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dc.contributor.authorGUGUSHVILI, Alexi
dc.date.accessioned2014-07-14T15:02:42Z
dc.date.available2014-07-14T15:02:42Z
dc.date.issued2014
dc.identifier.citationFlorence : European University Institute, 2014
dc.identifier.urihttp://hdl.handle.net/1814/32131
dc.descriptionDefence date: 27 February 2014en
dc.descriptionExamining Board: Professor Fabrizio Bernardi, European University Institute (Co-Supervisor) Professor Martin Kohli, European University Institute/Bremen International Graduate School of Social Sciences (Supervisor) Professor Ellu Saar, Tallinn University Professor Martin K. Whyte, Harvard University.
dc.description.abstractThis dissertation studies the trends, covariates and consequences of intergenerational social mobility in post-socialist societies. The existing literature does not provide an answer if crossnational differences in social mobility levels are determined by socialist legacies or by the divergent paths these countries followed in their transition from socialist to capitalist system. In addition to the industrialisation thesis and the role of income inequality, I study the implications of political democracy and economic liberalisation for intergenerational status reproduction. Individual-level consequences of mobility are explored using the socialpsychological concept of the self-serving bias in causal attribution, which implies that people are more likely to explain individual success as resulting from their own abilities and efforts. Market-based democratic systems, almost by definition, emphasise the importance of selfdetermination in shaping an individual's life chances. Thus, upwardly mobile groups are expected to show greater support of unequal reward distribution. The hypotheses are tested using multivariate and multilevel statistical methods based on data from the European Values Studies and Life in Transition Survey. Although I find evidence of the decisive role of social origin in predicting educational and occupational attainment, particularly during postsocialism, cross-country variation in intergenerational social mobility can largely be explained by the institutions that were in place immediately after the collapse of the Berlin Wall. The findings suggest that while strong, positive links exist between social mobility and democracy levels in Western Europe, the economic liberalisation that took place in the early 1990s is the strongest predictor of why some post-socialist states have higher social mobility rates than others; subjective perceptions of mobility have stronger implications on attitudes than the objective mobility experience; upwardly mobile individuals do in fact demonstrate more support for inequality, democracy and market economy, but the strength of these links is mediated by macro-contextual variables.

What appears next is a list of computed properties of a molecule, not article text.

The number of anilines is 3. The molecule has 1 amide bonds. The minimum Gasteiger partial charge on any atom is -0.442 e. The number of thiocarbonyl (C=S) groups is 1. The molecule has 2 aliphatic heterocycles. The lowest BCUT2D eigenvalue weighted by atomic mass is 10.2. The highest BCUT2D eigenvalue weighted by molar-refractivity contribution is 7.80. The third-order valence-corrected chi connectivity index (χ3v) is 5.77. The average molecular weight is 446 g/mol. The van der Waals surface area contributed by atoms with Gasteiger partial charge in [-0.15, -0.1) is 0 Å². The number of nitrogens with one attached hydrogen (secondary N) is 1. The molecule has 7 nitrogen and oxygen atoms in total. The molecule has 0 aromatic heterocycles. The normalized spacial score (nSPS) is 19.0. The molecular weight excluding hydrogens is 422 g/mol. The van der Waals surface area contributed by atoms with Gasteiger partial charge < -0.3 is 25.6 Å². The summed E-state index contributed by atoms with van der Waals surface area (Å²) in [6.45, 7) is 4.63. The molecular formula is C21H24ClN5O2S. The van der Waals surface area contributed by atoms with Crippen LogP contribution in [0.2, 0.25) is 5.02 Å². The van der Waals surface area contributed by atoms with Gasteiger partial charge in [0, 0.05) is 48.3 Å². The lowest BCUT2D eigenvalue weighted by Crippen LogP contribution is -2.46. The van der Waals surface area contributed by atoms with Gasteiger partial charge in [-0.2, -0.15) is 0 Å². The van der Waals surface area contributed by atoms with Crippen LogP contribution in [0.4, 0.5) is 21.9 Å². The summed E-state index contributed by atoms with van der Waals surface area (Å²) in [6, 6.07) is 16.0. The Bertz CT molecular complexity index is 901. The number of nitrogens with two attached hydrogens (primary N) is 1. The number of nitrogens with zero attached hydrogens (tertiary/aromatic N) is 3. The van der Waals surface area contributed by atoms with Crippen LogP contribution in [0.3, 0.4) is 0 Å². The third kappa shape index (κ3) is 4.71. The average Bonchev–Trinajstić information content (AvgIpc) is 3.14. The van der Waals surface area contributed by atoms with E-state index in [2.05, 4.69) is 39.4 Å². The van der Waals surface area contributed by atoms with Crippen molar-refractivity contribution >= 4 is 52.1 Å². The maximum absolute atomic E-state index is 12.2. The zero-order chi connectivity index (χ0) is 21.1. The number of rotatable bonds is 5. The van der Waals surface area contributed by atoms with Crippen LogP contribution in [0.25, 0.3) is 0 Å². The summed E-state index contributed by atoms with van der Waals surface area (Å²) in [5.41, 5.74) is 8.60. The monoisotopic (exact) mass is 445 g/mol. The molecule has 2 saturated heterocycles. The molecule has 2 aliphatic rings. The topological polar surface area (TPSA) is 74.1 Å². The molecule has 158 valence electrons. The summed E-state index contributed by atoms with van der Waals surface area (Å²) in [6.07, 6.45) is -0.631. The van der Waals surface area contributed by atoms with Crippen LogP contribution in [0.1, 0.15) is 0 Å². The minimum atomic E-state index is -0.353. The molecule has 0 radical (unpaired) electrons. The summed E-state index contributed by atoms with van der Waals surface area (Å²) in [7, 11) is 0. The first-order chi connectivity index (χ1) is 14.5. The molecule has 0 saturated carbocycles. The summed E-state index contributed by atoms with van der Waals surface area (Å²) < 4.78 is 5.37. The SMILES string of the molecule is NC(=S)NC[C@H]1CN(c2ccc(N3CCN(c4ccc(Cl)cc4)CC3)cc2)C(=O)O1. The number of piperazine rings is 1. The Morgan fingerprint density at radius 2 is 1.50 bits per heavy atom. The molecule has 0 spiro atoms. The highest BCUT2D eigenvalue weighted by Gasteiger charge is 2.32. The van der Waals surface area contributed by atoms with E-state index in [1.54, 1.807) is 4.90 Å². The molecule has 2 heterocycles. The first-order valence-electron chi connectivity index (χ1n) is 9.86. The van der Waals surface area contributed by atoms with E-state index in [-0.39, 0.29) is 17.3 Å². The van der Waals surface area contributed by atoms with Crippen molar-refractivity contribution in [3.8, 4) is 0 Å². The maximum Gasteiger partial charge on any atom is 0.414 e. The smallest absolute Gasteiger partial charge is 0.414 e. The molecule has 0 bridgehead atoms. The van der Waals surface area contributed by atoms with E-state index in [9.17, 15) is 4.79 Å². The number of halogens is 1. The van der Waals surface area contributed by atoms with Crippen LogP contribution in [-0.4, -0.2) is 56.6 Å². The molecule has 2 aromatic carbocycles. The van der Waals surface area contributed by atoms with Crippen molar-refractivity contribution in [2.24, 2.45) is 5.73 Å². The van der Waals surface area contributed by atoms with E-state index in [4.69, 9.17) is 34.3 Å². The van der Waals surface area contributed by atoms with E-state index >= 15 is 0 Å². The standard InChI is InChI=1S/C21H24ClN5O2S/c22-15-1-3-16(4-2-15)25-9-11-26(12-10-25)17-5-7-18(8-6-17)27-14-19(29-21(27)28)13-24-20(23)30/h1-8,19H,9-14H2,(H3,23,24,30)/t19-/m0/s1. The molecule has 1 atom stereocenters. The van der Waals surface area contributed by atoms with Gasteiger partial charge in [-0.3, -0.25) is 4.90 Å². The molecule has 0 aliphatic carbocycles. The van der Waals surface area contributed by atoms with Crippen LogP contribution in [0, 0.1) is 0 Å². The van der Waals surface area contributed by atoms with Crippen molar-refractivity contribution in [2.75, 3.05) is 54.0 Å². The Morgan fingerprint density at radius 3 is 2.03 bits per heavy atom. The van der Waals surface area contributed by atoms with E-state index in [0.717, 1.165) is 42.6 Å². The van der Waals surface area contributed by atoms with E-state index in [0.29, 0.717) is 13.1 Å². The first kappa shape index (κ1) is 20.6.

dc.language.isoen
dc.relation.ispartofseriesEUI PhD theses
dc.relation.ispartofseriesDepartment of Political and Social Sciences
dc.subject.lcshSocial mobility -- Europe, Eastern
dc.subject.lcshPost-communism -- Social aspects -- Europe, Eastern
dc.titleTrends, covariates and consequences of intergenerational social mobility in post-socialist societies
dc.typeThesisen


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